Q: So after deciding on Bridge, how long did it take to get implemented?
It was less than six months. We soft-launched [Bridge] with our new-hire onboarding process, and we began authoring some of our own courses using the internal authoring tool. We rewrote a lot of the [(human resources)] HR and company policy trainings [in Bridge,] and introduced [new hires] to the specific product they were being trained into.
They took right to [the system], and immediately interacted with it and consumed it. We got very good feedback. Then we had an opportunity, with a system upgrade, to hard-launch [Bridge] and showcase its capabilities, so we did that.
Q: What does training look like now through Bridge LMS?
Because we have Bridge now, companies [we partner with such as] Dish, DTV and AT&T are able to share e-learning courses that they’ve developed with us. We can now immediately consume the same training that [these companies] have created for their people. We load the courses into Bridge, and break the users up into specific groups so we can track user participation, completion and things of that nature. We then give them a window [of time] in which to complete the trainings.
And now they have the opportunity to take training right at their desks, which had never happened before. They can actually have the training running in the background or in-between calls, so they can be productive.
Now there is quizzing built into the actual training, so users have to get certain [assessment] ratios in order to pass; otherwise, they have to go back and retake the training. We also provide a voluntary or mandatory follow-up situation, based off where they settle with their assessments, to help feed them that knowledge.
Then there’s also a survey and feedback tool, similar to a SurveyMonkey tool, that we leverage. We get great feedback that they like a certain course, but we’ll also get feedback that one course is a little bit long, or maybe one has a technical glitch. It allows us to do some good data-mining.
Q: Would you say employees enjoy training more now than before?
Yes, they absolutely do. Some of them still don’t like training, because you can’t win them all, but we’ve given them flexibility on when and where they take training. We’ve given them a virtual way to interact with training one-on-one instead of just using a piece of paper.
[Employees] like the repetition. Before, the only time they had to interact with a product update was one time, in a classroom setting, with heaven knows how many people. Now they can do all of that virtually, and they can go back and interact with it as often as they need to.
With our employees, there’s so much information being thrown at them every day that it would be illogical to expect them to remember it all. Accessibility, the user-friendliness and the ability to go back and repeat information [are] a big deal.
The feedback we’ve gotten from this format is very good. [Employees] appreciate not being taken away [from the phones] for long periods of time. The knowledge is going deeper, and it’s easier for them to recall the concepts, figures and prices.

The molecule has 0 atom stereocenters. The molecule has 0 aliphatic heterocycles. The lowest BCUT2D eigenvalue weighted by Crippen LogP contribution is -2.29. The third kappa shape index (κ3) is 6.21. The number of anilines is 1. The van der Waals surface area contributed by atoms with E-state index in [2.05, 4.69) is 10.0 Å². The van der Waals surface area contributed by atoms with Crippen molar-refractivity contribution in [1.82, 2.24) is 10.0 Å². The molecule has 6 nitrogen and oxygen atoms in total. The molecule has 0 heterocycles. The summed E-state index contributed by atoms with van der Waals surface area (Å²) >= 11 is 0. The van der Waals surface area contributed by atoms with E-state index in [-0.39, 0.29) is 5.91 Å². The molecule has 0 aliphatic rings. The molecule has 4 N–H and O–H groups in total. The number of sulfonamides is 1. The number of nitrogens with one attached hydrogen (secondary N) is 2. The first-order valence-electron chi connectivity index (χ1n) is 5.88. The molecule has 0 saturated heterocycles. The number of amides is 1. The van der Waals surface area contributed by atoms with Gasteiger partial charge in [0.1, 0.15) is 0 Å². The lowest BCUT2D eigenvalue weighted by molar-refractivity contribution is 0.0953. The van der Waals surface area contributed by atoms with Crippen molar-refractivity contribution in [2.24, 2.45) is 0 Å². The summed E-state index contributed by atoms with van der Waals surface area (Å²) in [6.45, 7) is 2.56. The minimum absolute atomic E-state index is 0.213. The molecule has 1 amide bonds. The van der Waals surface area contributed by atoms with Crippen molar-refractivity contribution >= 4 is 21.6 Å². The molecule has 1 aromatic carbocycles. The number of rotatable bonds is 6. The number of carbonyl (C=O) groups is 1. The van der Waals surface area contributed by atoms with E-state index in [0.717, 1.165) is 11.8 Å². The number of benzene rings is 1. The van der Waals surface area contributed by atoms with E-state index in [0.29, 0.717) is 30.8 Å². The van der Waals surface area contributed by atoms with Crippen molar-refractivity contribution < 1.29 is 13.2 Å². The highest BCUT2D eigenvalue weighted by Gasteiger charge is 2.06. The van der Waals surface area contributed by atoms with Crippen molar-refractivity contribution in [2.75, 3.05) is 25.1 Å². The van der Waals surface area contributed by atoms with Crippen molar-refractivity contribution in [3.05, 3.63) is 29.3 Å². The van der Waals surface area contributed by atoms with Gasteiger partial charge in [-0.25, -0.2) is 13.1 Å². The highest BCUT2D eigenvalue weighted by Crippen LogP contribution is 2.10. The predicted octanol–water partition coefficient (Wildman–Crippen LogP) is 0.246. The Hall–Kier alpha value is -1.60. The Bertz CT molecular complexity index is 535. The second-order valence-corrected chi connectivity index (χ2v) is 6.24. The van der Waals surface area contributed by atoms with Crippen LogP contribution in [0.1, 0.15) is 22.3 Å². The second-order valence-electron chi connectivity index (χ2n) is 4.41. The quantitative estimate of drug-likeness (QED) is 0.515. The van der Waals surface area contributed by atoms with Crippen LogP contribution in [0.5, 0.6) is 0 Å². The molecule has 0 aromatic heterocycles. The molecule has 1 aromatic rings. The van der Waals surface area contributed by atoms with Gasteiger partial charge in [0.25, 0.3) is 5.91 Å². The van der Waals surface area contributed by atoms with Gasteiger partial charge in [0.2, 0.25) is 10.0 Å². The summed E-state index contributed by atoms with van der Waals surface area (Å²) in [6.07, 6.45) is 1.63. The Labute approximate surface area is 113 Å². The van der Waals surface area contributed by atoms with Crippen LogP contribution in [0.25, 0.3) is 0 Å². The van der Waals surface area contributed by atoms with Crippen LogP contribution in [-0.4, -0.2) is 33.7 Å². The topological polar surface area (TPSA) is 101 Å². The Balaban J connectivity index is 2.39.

Q: What are some benefits you’ve seen as a result?
In some cases, we’ve seen as much as an 80 percent in reduction in training costs. That’s taking a class that was going to take eight hours for everyone to finish, and now it’s only an hour, because they can do [it] at their desk in their spare time, between calls.
I use the completion rate reporting that I can get from Bridge and I compare it to our data warehouse production reporting, and between those two reports, I can identify the impact our training has had on production rates, within a window. I can track lists of every employee who viewed their training, and if they’re applying it.
In some cases, I’ve seen a whole team of 160 people go up in conversion several percentage points—and at the same time, I’ve seen that same team have a reduction in gifts offered, meaning my agents are selling better and begging less. It’s costing us less to make that sale. And that’s one area I directly relate to trainings we put through Bridge.
Our units per sale on one of our big teams went from a low 1.3 to 1.8. We jumped nearly 40 percent in units per sale, and Bridge has definitely influenced that by how an agent can access, and refresh with, data on the products.
We did a DTV product launch earlier this year, and last week, we got feedback from DTV that our product launch was the best launch they’ve ever had with a partner. They cited specifically that it was due to our training.
Q: So what’s next with using Bridge?
We fully intend to increase the amount of game-based trainings that we offer, so we’re working with a company next week to finalize details on a partnership around that. In fact, next month we’re launching our first gamified training. It will be an integral part of the engagement that our employees have with knowledge and production.
We’re actually considering hiring some professional e-learning developers [who] can produce professional-grade content that we’ll start housing. We’ve barely begun, but we’re all in.